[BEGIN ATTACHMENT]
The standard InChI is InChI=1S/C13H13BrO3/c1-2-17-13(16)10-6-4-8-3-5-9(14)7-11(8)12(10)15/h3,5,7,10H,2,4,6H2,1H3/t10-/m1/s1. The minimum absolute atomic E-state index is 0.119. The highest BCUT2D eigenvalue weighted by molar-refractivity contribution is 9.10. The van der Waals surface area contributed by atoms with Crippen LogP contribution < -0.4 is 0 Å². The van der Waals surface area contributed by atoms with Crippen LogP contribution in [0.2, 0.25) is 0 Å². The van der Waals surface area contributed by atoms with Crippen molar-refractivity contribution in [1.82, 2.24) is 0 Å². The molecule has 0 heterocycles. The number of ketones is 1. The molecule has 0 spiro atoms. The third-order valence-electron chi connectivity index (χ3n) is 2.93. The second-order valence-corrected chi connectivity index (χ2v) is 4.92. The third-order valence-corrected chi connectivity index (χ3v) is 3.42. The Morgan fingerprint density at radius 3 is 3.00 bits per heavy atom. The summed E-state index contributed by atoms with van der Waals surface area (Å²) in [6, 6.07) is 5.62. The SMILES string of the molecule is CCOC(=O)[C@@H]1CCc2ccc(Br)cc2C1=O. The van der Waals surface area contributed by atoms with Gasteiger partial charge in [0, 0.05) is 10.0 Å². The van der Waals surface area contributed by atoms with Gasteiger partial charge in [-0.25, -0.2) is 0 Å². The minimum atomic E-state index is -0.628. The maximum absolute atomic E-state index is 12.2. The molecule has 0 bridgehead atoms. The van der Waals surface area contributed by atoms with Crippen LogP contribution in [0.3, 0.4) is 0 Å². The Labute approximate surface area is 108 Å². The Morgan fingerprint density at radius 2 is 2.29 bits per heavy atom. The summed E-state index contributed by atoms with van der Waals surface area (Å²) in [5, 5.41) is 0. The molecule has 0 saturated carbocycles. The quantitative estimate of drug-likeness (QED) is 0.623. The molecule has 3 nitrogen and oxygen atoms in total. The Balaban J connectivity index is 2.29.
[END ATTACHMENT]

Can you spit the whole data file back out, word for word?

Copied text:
The standard InChI is InChI=1S/C13H13BrO3/c1-2-17-13(16)10-6-4-8-3-5-9(14)7-11(8)12(10)15/h3,5,7,10H,2,4,6H2,1H3/t10-/m1/s1. The minimum absolute atomic E-state index is 0.119. The highest BCUT2D eigenvalue weighted by molar-refractivity contribution is 9.10. The van der Waals surface area contributed by atoms with Crippen LogP contribution < -0.4 is 0 Å². The van der Waals surface area contributed by atoms with Crippen LogP contribution in [0.2, 0.25) is 0 Å². The van der Waals surface area contributed by atoms with Crippen molar-refractivity contribution in [1.82, 2.24) is 0 Å². The molecule has 0 heterocycles. The number of ketones is 1. The molecule has 0 spiro atoms. The third-order valence-electron chi connectivity index (χ3n) is 2.93. The second-order valence-corrected chi connectivity index (χ2v) is 4.92. The third-order valence-corrected chi connectivity index (χ3v) is 3.42. The Morgan fingerprint density at radius 3 is 3.00 bits per heavy atom. The summed E-state index contributed by atoms with van der Waals surface area (Å²) in [6, 6.07) is 5.62. The SMILES string of the molecule is CCOC(=O)[C@@H]1CCc2ccc(Br)cc2C1=O. The van der Waals surface area contributed by atoms with Gasteiger partial charge in [0, 0.05) is 10.0 Å². The van der Waals surface area contributed by atoms with Gasteiger partial charge in [-0.25, -0.2) is 0 Å². The minimum atomic E-state index is -0.628. The maximum absolute atomic E-state index is 12.2. The molecule has 0 bridgehead atoms. The van der Waals surface area contributed by atoms with Crippen LogP contribution in [0.3, 0.4) is 0 Å². The Labute approximate surface area is 108 Å². The Morgan fingerprint density at radius 2 is 2.29 bits per heavy atom. The summed E-state index contributed by atoms with van der Waals surface area (Å²) in [5, 5.41) is 0. The molecule has 0 saturated carbocycles. The quantitative estimate of drug-likeness (QED) is 0.623. The molecule has 3 nitrogen and oxygen atoms in total. The Balaban J connectivity index is 2.29.